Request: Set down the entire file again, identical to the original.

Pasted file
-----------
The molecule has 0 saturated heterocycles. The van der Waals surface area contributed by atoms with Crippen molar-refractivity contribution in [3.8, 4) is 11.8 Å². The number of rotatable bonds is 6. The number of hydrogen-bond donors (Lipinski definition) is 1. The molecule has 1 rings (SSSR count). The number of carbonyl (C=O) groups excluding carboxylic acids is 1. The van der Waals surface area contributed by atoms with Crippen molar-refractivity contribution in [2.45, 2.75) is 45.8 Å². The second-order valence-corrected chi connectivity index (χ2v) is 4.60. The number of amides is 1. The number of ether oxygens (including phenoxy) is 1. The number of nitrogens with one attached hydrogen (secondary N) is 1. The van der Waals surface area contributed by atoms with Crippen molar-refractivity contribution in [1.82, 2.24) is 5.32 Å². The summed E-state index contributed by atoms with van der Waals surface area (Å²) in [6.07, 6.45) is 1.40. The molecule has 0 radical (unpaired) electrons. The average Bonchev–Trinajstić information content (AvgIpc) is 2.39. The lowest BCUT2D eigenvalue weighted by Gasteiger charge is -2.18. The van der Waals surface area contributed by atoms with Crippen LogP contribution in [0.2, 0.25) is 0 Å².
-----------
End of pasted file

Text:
The molecule has 0 saturated heterocycles. The van der Waals surface area contributed by atoms with Crippen molar-refractivity contribution in [3.8, 4) is 11.8 Å². The number of rotatable bonds is 6. The number of hydrogen-bond donors (Lipinski definition) is 1. The molecule has 1 rings (SSSR count). The number of carbonyl (C=O) groups excluding carboxylic acids is 1. The van der Waals surface area contributed by atoms with Crippen molar-refractivity contribution in [2.45, 2.75) is 45.8 Å². The second-order valence-corrected chi connectivity index (χ2v) is 4.60. The number of amides is 1. The number of ether oxygens (including phenoxy) is 1. The number of nitrogens with one attached hydrogen (secondary N) is 1. The van der Waals surface area contributed by atoms with Crippen molar-refractivity contribution in [1.82, 2.24) is 5.32 Å². The summed E-state index contributed by atoms with van der Waals surface area (Å²) in [6.07, 6.45) is 1.40. The molecule has 0 radical (unpaired) electrons. The average Bonchev–Trinajstić information content (AvgIpc) is 2.39. The lowest BCUT2D eigenvalue weighted by Gasteiger charge is -2.18. The van der Waals surface area contributed by atoms with Crippen LogP contribution in [0.2, 0.25) is 0 Å².